Help us research multisensory perception in sighted and non-sighted individuals

We're studying the role of vision for the developing brain, and how hearing and touch perception is influenced by the availability of vision during childhood.

The aim of this research is to understand how normally sighted and blind/visually impaired individuals use hearing and touch to precisely perceive their environment. By carrying out two studies, we will investigate how non-visual perception develops during childhood and adulthood, and how strongly it is influenced by the availability of vision early in life.

Take part

To be eligible, you must:

  • be an adult aged 18 to 70 years old or a child aged 7 to 14 years old
  • be normally sighted or visually impaired/blind, with otherwise typical development
  • speak English fluently
  • not have any hearing or tactile impairments

What you'll get

  • You will help to contribute towards vital research that will help developing technologies for visually impaired/blind individuals
  • Data collected* in this project will help answer questions about fundamental perceptual processes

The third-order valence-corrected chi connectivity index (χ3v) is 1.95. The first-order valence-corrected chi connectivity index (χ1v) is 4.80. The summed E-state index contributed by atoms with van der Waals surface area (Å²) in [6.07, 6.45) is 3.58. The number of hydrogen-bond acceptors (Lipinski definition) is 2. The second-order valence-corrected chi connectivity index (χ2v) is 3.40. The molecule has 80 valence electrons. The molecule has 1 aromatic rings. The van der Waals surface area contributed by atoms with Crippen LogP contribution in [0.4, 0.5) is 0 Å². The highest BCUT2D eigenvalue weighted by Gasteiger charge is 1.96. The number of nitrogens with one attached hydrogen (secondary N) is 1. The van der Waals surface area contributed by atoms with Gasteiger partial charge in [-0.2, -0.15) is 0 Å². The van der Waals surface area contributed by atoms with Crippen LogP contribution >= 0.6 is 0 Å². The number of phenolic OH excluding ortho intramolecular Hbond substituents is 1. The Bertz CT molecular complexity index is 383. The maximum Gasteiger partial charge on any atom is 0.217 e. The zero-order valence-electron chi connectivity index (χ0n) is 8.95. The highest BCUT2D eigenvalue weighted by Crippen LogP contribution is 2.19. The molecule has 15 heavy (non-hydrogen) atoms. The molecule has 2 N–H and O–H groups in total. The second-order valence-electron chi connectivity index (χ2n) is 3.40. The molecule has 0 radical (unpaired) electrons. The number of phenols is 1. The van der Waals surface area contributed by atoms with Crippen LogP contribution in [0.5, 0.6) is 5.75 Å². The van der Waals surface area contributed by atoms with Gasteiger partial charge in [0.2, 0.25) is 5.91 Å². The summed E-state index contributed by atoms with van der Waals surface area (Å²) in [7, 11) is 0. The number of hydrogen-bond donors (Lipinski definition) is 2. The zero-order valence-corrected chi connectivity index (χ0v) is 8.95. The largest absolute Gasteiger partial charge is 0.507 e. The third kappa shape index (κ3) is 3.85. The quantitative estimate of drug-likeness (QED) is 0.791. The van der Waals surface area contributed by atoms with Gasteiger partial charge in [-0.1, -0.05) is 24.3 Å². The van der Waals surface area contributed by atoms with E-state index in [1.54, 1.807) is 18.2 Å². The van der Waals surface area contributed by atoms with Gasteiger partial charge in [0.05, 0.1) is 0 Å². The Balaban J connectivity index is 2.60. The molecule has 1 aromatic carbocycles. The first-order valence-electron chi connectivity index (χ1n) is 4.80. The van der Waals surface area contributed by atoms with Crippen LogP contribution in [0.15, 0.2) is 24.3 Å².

• You will receive £6 per hour or 2 credits for Quantitative Research Methods Research participation scheme

What's involved

We are looking at how well our brains combine hearing and touch when estimating object size. Therefore, you will be asked to attend one or two experimental sessions.


In the first session, you will play an object size discrimination game whereby you will be blindfolded and will only be able to touch or hear the objects in order to estimate their size.

The second session will use a similar object size perception task, but this time we will record your brain activity with an electroencephalogram (EEG). EEGs are non-invasive, don’t hurt and involve wearing an EEG cap. They externally record signals coming from the brain and will tell us how this helps you perceive the world.

The sessions will take about 60 minutes each and they can be conducted either on the same or on separate days. The research will be held in a laboratory at the University of Bath or in the Wolfson Centre at University College London.

Take part in this study

If you would like to take part in this research study or if you have any questions, please get in touch with the researcher.


*All information and data provided will remain strictly confidential and all reports will be anonymised. This research project has been approved by the Department of Psychology Research Ethics Committee (ID 15-211), has obtained ethical approval from the NHS and is supported by the NIHR clinical research network (ID 31688).